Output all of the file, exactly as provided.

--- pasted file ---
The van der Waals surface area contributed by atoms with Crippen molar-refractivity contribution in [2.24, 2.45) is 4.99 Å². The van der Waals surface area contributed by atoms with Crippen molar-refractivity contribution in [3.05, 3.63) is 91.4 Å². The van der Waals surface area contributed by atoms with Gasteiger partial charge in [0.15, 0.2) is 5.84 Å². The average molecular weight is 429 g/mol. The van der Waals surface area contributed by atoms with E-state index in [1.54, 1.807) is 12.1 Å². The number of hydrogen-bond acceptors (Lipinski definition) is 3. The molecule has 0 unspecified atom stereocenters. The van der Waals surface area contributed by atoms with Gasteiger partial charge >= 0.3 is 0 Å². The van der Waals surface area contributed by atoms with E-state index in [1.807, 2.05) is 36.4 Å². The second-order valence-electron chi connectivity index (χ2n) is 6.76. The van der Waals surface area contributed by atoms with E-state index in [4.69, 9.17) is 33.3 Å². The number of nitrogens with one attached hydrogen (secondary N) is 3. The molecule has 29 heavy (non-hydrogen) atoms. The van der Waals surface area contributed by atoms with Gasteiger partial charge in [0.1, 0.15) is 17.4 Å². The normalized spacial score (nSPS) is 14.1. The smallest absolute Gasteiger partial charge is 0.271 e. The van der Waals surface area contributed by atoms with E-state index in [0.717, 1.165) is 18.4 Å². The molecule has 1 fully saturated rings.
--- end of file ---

The van der Waals surface area contributed by atoms with Crippen molar-refractivity contribution in [2.24, 2.45) is 4.99 Å². The van der Waals surface area contributed by atoms with Crippen molar-refractivity contribution in [3.05, 3.63) is 91.4 Å². The van der Waals surface area contributed by atoms with Gasteiger partial charge in [0.15, 0.2) is 5.84 Å². The average molecular weight is 429 g/mol. The van der Waals surface area contributed by atoms with E-state index in [1.54, 1.807) is 12.1 Å². The number of hydrogen-bond acceptors (Lipinski definition) is 3. The molecule has 0 unspecified atom stereocenters. The van der Waals surface area contributed by atoms with Gasteiger partial charge >= 0.3 is 0 Å². The van der Waals surface area contributed by atoms with E-state index in [1.807, 2.05) is 36.4 Å². The second-order valence-electron chi connectivity index (χ2n) is 6.76. The van der Waals surface area contributed by atoms with E-state index in [4.69, 9.17) is 33.3 Å². The number of nitrogens with one attached hydrogen (secondary N) is 3. The molecule has 29 heavy (non-hydrogen) atoms. The van der Waals surface area contributed by atoms with Gasteiger partial charge in [0.1, 0.15) is 17.4 Å². The normalized spacial score (nSPS) is 14.1. The smallest absolute Gasteiger partial charge is 0.271 e. The van der Waals surface area contributed by atoms with E-state index in [0.717, 1.165) is 18.4 Å². The molecule has 1 fully saturated rings.